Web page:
Oscar-winning actor Richard Dreyfuss — you may know him better as opus-composing Mr. Holland, marine biologist/shark bait Matt Hopper, or besieged shrink Leo Marvin in What About Bob? — probably isn’t the first person who comes to mind when thinking of hybrid-driving, eco-campaigning, green home-owning, Los Angeleno celebrities. In fact, Dreyfuss doesn’t even live in L.A. — he lives in Encinitas in San Diego County — and he drives a Honda Accord.
Dreyfuss even admits to the San Diego Union-Tribune that “I don’t think of myself as an environmental guy. I am a citizen.”
Mr. Dreyfuss, I think that’s about to change … a green gut-renovation planned for Dreyfuss’ 4,830 square-foot Encinitas home has attracted not only the press but San Diego Gas & Electric, who will be including the renovation as a case study in its nationwide Advanced Home program.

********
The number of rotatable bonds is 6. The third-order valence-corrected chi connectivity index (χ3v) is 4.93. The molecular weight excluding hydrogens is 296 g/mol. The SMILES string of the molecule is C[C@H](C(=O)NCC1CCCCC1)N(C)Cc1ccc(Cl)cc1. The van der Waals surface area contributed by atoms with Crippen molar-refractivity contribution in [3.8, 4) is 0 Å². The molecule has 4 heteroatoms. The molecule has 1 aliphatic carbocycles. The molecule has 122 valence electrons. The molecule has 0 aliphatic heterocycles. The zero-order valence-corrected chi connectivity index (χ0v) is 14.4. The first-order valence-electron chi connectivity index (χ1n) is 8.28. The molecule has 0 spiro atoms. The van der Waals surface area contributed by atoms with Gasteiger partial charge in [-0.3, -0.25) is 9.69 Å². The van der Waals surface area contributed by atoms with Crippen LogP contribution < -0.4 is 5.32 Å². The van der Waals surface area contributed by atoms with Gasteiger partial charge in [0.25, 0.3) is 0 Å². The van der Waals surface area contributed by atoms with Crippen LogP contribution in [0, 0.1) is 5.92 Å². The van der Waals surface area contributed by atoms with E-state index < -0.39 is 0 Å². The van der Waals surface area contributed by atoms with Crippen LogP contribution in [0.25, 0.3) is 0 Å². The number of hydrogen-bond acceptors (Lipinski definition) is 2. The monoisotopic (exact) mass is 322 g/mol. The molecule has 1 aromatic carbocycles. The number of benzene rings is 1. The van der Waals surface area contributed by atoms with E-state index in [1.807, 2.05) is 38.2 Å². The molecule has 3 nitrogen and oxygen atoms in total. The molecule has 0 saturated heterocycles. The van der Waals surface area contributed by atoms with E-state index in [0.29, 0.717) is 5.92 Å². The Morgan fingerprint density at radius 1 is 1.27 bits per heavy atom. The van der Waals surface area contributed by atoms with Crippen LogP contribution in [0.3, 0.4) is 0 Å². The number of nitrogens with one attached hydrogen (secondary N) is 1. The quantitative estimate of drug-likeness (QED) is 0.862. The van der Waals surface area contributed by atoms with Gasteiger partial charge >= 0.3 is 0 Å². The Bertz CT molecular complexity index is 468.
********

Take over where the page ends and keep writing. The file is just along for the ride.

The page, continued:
Dreyfuss and his wife Svetlana bought the $1.5 million, 70s-era house last year and with the help of sustainable design firm S.K.I.N. they plan on giving it a head-to-toe green makeover. They hope to keep the “greenification” costs under $1 million.
Will the green aspects of Dreyfuss’ home be negated, or at least compromised, by these bells and whistles? Probably not but I don’t think the project — despite SDG&E’s involvement and S.K.I.N.’s stellar track record working with both sustainability and considerable square footage — will be the greenest of the green. As far as I can tell, Dreyfuss’ deep green contemporaries up in LA needn’t worry about him giving them a run for their money.
However, I like Dreyfuss’ ordinary guy, non-showboating attitude. It’s refreshing. The sometimes headline-grabbing actor (he's dealt publicly with issues of drug abuse and mental health in the past) is obviously concerned about water and energy conservation but he’s not letting it define him. He simply wants off the grid, no air of self-righteousness or eco-arrogance involved.
All and all, a fine message to go along with a mighty fine project: knowing about the issues and knowing what you want is important but you needn't be a self-identified environmentalist nor do you need mountains of money to make green household improvements large and small.